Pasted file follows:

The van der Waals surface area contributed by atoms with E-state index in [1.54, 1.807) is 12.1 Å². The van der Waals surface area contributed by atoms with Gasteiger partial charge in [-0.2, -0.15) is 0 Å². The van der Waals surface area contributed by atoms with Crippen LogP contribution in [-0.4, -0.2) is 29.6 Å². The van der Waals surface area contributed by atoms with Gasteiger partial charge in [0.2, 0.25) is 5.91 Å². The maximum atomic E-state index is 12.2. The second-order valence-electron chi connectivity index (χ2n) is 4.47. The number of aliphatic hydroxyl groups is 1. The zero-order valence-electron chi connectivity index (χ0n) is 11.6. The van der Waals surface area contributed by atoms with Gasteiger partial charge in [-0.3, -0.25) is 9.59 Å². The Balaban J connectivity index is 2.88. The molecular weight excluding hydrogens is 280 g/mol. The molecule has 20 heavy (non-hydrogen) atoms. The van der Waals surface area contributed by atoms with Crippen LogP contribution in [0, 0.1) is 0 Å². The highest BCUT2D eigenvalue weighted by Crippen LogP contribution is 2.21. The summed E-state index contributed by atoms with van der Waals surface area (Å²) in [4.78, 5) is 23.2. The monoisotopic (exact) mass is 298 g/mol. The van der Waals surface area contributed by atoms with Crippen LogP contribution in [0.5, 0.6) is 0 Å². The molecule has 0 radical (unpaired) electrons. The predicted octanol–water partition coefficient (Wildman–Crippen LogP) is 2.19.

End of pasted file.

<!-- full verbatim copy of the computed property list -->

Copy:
The van der Waals surface area contributed by atoms with E-state index in [1.54, 1.807) is 12.1 Å². The van der Waals surface area contributed by atoms with Gasteiger partial charge in [-0.2, -0.15) is 0 Å². The van der Waals surface area contributed by atoms with Crippen LogP contribution in [-0.4, -0.2) is 29.6 Å². The van der Waals surface area contributed by atoms with Gasteiger partial charge in [0.2, 0.25) is 5.91 Å². The maximum atomic E-state index is 12.2. The second-order valence-electron chi connectivity index (χ2n) is 4.47. The number of aliphatic hydroxyl groups is 1. The zero-order valence-electron chi connectivity index (χ0n) is 11.6. The van der Waals surface area contributed by atoms with Gasteiger partial charge in [-0.3, -0.25) is 9.59 Å². The Balaban J connectivity index is 2.88. The molecular weight excluding hydrogens is 280 g/mol. The molecule has 20 heavy (non-hydrogen) atoms. The van der Waals surface area contributed by atoms with Crippen LogP contribution in [0, 0.1) is 0 Å². The highest BCUT2D eigenvalue weighted by Crippen LogP contribution is 2.21. The summed E-state index contributed by atoms with van der Waals surface area (Å²) in [4.78, 5) is 23.2. The monoisotopic (exact) mass is 298 g/mol. The van der Waals surface area contributed by atoms with Crippen LogP contribution in [0.5, 0.6) is 0 Å². The molecule has 0 radical (unpaired) electrons. The predicted octanol–water partition coefficient (Wildman–Crippen LogP) is 2.19.